In the last year or so, my daily practice has shifted toward doing a lot of work with stillness practices. What's fascinated me the most about these practices is how stillness is cultivated for the purpose of cultivating a state of openness to being. You still yourself, still all the activities and thoughts and open yourself to the experience as it is. Anything else that comes along is a distraction, so if you find yourself thinking or day dreaming or whatever else, you basically are no longer still. You are moving once again.
One of the reasons I did the elemental balancing work with movement and then stillness was to get a better appreciation of how these two states of being interact with each other. I feel that the stillness practices are giving me some insights that will be useful for other work I have gestating at the moment, but in and of itself, its been good for me to just work with stillness and observe my own experiences with it, some of which I've been sharing in my monthly elemental balancing ritual report. What I find is that some days its easier to cultivate stillness and other days its harder to cultivate stillness. A big part of it is how easily the mind gets distracted by possibilities or thoughts versus maintaining a very specific state of awareness where everything just is. It's far easier to wander into the realm of possibilities and random thoughts, but I think the beneficial effects of cultivating an actual state of stillness is that your awareness of being is honed. You truly open yourself to being present with yourself and your environment without filtering that awareness with your thoughts or possibilities. You just are and that's something which is distinctly different from everyday consciousness.
Interestingly enough the closest state of altered consciousness I've found that is somewhat similar to the state of stillness is the state that occurs when a person watches TV or plays a video game, in the sense that the person's attention is engaged by what s/he is interacting. However there is a distinct difference because the person isn't still. They are still interacting in some way or form with their environment, as opposed to just being in it. The monkey mind may be quiet, but they haven't really achieved a state of stillness. The state of stillness is distinct in that nothing is actually occurring. You are just still. You open yourself to the world and you enter a state of being which is not interactive so much as ontological.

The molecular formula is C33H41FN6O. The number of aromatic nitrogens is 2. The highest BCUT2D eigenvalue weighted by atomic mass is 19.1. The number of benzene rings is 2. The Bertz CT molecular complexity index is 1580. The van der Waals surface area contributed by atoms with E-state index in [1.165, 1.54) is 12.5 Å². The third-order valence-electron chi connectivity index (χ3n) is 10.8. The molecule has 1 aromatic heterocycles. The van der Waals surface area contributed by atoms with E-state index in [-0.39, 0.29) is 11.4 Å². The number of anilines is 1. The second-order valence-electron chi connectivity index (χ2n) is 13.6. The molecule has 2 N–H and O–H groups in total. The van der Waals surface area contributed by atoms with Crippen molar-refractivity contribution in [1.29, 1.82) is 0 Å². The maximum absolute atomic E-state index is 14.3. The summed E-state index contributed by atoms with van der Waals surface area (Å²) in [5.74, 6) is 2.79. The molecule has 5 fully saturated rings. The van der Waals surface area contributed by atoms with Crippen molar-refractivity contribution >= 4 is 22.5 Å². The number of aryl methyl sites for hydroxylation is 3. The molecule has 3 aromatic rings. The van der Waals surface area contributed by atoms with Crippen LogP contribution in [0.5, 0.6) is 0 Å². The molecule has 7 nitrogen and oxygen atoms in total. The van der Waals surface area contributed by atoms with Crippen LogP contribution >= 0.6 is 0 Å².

Stillness leads to openness to being because it takes away all the distractions, movement, thoughts that are more about doing than being. When you are still, you just are and that's the only thing which matters. Inevitably though we come back from stillness, move away from being into doing because that's part of living life, but what stillness gives us, in opening up to being, is a chance to simplify, to get clarity in not doing anything at all. The stillness work I do each day is a pause in everything else and yet brings with it a clarity of focus that allows me to find that sense of presence in everything, because while doing may distract from being, being is nonetheless always there until it isn't at all and neither is doing at that point.